Insights
2 min Read
July 14, 2015

Fundraising like a start-up

I recently met someone who works at a nonprofit that was founded four years ago. She described their vision, mission and programs, many of which have a fee-for-service component. “We’re just over two years away from sustainability,” she said, describing their financial situation.

Later in our conversation, she used another term I generally associate with start-up businesses, which got me thinking about the parrallels between a young nonprofit’s ability to build a sustainable income stream and a start-up business’s.

For-profit businesses, like most of their nonprofit counterparts, tend to get started on a wing and prayer, often with people going to heroic lengths to bring to life an idea that others may not believe will work. Founders work doggedly to establish their products, services, and programs, and demonstrate their value. 

A start-up founder with a good idea, just like a nonprofit founder, must inspire others to invest in her vision. For-profit entrepreneurs can seek seed funding, angel investing, or give away equity to get their project launched. Nonprofit entrepreneurs often enlist volunteers, get foundation support, or engage donors (often, ones they know personally) to underwrite the work.

At some point, though, both businesses need to survive without the help of insiders. In a for-profit business, that means generating enough income to surpass expenses, hopefully with a healthy profit margin. The business stops leaning on the kindness of family and friends and begins to lean on its own products and services to survive and grow.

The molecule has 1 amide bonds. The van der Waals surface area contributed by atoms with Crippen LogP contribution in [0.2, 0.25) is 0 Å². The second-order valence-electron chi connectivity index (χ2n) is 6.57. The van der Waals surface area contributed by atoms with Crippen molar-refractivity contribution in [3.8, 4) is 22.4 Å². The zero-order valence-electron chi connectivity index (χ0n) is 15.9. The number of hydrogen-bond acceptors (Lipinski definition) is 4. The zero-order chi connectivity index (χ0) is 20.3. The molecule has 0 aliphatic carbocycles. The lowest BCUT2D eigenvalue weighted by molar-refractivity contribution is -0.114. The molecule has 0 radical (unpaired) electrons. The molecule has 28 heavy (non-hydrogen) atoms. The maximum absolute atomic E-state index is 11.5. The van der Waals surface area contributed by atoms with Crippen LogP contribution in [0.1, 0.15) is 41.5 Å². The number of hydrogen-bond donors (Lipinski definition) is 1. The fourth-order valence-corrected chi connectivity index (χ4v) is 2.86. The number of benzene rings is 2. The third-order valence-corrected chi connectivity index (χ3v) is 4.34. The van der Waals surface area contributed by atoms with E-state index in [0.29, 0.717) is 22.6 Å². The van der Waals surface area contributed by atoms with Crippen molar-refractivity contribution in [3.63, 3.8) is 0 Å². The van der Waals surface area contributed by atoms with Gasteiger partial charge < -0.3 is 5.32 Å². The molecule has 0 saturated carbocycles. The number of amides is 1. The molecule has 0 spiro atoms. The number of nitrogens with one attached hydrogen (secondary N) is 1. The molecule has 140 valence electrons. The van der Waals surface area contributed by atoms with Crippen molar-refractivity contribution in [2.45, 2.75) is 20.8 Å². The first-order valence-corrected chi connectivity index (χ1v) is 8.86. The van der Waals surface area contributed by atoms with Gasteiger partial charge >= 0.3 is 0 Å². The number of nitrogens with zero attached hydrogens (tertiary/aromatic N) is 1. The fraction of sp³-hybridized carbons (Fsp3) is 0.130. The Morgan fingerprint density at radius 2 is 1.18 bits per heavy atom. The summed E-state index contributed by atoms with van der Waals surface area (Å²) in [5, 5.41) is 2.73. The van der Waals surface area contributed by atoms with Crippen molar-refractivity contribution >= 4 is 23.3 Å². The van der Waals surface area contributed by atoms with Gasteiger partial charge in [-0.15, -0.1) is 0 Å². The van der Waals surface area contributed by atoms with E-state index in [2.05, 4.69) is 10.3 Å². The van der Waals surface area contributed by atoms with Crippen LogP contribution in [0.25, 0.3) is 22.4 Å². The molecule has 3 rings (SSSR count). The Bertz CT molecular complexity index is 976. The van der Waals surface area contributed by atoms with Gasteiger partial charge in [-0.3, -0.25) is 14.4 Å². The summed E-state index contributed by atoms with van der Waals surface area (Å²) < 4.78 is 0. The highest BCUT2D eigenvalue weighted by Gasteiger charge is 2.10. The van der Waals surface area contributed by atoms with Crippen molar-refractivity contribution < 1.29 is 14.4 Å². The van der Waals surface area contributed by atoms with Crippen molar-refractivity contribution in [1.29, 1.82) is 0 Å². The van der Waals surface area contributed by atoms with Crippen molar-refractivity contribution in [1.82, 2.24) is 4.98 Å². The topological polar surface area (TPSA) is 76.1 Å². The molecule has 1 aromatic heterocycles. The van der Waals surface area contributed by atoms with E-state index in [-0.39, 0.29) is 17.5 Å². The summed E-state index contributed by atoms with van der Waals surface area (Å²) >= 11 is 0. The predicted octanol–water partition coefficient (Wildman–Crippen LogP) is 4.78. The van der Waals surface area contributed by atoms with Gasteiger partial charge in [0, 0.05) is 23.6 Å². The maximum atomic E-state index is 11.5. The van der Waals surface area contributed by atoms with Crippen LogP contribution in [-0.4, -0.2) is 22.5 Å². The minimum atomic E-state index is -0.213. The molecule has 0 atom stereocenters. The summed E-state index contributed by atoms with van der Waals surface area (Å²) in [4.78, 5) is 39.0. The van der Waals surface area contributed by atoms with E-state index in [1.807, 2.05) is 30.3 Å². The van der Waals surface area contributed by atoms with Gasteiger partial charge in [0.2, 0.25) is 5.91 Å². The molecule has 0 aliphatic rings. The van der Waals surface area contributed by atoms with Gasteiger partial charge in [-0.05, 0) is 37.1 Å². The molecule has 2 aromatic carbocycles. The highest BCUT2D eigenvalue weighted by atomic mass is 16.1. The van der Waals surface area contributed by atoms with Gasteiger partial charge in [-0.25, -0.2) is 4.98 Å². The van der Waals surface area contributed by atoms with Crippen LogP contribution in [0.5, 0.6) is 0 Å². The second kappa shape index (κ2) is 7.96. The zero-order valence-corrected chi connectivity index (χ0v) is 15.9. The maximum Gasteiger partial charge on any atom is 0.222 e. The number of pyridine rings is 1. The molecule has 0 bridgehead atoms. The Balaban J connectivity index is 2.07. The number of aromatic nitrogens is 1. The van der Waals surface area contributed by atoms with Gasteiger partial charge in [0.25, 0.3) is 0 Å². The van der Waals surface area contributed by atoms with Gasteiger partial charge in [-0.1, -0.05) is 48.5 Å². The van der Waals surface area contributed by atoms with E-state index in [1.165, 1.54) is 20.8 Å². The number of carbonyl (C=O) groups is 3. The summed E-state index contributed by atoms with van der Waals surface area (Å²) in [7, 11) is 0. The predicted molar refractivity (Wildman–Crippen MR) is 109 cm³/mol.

But do nonprofits also develop the same independent self-reliance as they move beyond their founder? Over the years, I’ve seen a few that do, and many that continue under unstable financial conditions year after year. Often, organizations shift their reliance from the founder’s connections over to a new funding source that may be less personal, but may not be wholly stable, such as foundation grants.

Nonprofits who become independent or grow rapidly benefit from diversifying their revenue streams just like you, as an investor, have less risk when you invest your money personally in diverse ways. 

A diversified income portfolio at a nonprofit might have events-based income, receive grants from foundations and/or the government, and have a pool of major donors. Or maybe it has some earned income programs and a robust annual program and supporting donor pipeline.

Got tips for leaders at younger nonprofits? Disagree? I’m all ears. 

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